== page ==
Due to the increasing use of synthetic fibres, the proportion of cotton in terms of all fibres used in the textile industry is declining. In 1900, cotton made up about 80% of all fibres. By 2003, this had fallen to about 35%. Nevertheless cotton remains an important fibre and it is used to make a wide variety of products.
The bulk of cotton fibre worldwide is used in the garment industry. Many cosmetic and medical items such as tampons, wads, swabs and bandages are made from cotton. The latter are commonly made of short cotton fibres (so called combers ), a by-product of the ginning and spinning process.
Other cotton products include bed linen and cloths, furniture, tablecloths, curtains, toys such as dolls and stuffed animals, yarns for knitting and crochet, seats for cars, trains and airplanes, tents, awnings, fishing nets, ropes, and explosives.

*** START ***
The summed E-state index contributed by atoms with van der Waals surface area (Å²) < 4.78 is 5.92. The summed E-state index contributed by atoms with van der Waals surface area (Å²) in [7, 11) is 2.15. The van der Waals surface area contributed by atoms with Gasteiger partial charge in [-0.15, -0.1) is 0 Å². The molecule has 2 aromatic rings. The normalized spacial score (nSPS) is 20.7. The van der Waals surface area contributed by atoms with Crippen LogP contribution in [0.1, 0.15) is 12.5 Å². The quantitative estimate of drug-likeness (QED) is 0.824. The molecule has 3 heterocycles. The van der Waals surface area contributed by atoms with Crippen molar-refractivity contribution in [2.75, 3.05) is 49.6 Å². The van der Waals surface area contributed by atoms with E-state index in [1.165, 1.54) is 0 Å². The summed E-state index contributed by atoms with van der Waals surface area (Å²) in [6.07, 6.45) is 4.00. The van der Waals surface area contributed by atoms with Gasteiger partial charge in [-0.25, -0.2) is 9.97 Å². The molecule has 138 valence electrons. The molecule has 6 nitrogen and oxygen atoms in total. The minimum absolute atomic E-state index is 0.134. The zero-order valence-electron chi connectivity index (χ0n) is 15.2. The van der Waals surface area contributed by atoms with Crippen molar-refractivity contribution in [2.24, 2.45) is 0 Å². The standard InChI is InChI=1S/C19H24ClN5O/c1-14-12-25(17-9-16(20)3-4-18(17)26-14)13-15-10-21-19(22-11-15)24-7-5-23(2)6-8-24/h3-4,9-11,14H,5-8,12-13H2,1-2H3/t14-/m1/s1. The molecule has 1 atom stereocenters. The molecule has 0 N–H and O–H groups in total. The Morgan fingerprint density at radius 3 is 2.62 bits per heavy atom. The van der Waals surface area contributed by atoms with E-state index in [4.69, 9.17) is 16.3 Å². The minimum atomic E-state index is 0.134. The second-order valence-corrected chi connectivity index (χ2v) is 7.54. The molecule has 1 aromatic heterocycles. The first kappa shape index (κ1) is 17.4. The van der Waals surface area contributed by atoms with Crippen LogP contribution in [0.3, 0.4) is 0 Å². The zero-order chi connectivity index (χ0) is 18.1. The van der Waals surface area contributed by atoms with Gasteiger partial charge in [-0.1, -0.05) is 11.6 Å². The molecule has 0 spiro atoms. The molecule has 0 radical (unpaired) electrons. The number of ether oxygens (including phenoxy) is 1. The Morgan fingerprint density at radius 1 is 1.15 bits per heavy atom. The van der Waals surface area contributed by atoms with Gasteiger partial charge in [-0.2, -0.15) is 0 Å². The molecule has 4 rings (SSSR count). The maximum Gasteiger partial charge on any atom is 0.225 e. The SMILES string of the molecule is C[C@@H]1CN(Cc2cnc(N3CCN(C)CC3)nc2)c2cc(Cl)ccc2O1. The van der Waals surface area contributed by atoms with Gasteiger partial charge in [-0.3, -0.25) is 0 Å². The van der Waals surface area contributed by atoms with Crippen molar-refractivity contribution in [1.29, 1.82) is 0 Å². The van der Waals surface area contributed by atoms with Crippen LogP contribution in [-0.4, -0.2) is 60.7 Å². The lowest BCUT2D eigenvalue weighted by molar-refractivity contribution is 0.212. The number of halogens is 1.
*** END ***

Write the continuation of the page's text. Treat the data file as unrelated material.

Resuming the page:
Many centuries ago, the first Chinese paper was made of cotton lint and still today, several types of paper are commonly produced from the most important natural fibre in the world: coffee filters, blotting paper, book covers and a type of paper that we use on an everyday basis - money.
About 60% of the harvested weight of cotton consists of cotton seeds, which are usually processed for oil extraction. Cotton oil is used for cooking, as an ingredient in the food industry (e.g. margarine), as a base for cosmetic products, and as fuel. Residues from oil extraction (oil cake) are rich in protein and can be fed to cattle.
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Organic Standards about land use, March, 2015 (summary in the library)